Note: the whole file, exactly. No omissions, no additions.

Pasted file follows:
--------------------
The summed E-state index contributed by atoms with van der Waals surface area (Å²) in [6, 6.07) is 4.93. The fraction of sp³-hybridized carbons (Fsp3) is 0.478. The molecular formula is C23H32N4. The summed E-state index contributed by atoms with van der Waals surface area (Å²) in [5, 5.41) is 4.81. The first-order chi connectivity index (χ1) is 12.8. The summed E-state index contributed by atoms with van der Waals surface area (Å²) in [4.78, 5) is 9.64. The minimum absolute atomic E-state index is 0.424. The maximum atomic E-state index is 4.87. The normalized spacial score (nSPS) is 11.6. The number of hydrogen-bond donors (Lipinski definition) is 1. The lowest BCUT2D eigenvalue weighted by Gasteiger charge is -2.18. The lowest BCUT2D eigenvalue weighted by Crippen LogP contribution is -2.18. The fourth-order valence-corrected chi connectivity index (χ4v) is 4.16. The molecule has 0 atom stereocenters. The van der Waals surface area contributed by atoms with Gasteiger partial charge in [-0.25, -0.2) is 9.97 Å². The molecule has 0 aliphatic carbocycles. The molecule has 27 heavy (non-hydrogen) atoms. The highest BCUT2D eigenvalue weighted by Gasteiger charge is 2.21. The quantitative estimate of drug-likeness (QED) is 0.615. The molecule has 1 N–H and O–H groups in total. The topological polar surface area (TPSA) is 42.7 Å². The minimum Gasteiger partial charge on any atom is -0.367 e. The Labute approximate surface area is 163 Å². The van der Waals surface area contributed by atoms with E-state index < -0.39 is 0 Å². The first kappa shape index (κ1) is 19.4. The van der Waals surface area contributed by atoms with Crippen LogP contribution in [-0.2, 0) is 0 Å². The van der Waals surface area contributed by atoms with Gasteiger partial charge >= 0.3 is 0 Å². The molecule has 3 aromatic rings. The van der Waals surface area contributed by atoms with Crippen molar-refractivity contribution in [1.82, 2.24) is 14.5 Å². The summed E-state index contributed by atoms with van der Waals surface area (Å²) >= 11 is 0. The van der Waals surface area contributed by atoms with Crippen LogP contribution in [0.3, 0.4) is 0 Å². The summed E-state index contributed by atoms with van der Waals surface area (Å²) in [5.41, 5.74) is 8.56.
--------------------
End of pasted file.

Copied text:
The summed E-state index contributed by atoms with van der Waals surface area (Å²) in [6, 6.07) is 4.93. The fraction of sp³-hybridized carbons (Fsp3) is 0.478. The molecular formula is C23H32N4. The summed E-state index contributed by atoms with van der Waals surface area (Å²) in [5, 5.41) is 4.81. The first-order chi connectivity index (χ1) is 12.8. The summed E-state index contributed by atoms with van der Waals surface area (Å²) in [4.78, 5) is 9.64. The minimum absolute atomic E-state index is 0.424. The maximum atomic E-state index is 4.87. The normalized spacial score (nSPS) is 11.6. The number of hydrogen-bond donors (Lipinski definition) is 1. The lowest BCUT2D eigenvalue weighted by Gasteiger charge is -2.18. The lowest BCUT2D eigenvalue weighted by Crippen LogP contribution is -2.18. The fourth-order valence-corrected chi connectivity index (χ4v) is 4.16. The molecule has 0 atom stereocenters. The van der Waals surface area contributed by atoms with Gasteiger partial charge in [-0.25, -0.2) is 9.97 Å². The molecule has 0 aliphatic carbocycles. The molecule has 27 heavy (non-hydrogen) atoms. The highest BCUT2D eigenvalue weighted by Gasteiger charge is 2.21. The quantitative estimate of drug-likeness (QED) is 0.615. The molecule has 1 N–H and O–H groups in total. The topological polar surface area (TPSA) is 42.7 Å². The minimum Gasteiger partial charge on any atom is -0.367 e. The Labute approximate surface area is 163 Å². The van der Waals surface area contributed by atoms with E-state index < -0.39 is 0 Å². The first kappa shape index (κ1) is 19.4. The van der Waals surface area contributed by atoms with Crippen LogP contribution in [-0.2, 0) is 0 Å². The van der Waals surface area contributed by atoms with Gasteiger partial charge >= 0.3 is 0 Å². The molecule has 3 aromatic rings. The van der Waals surface area contributed by atoms with Crippen molar-refractivity contribution in [1.82, 2.24) is 14.5 Å². The summed E-state index contributed by atoms with van der Waals surface area (Å²) >= 11 is 0. The van der Waals surface area contributed by atoms with Crippen LogP contribution in [0.3, 0.4) is 0 Å². The summed E-state index contributed by atoms with van der Waals surface area (Å²) in [5.41, 5.74) is 8.56.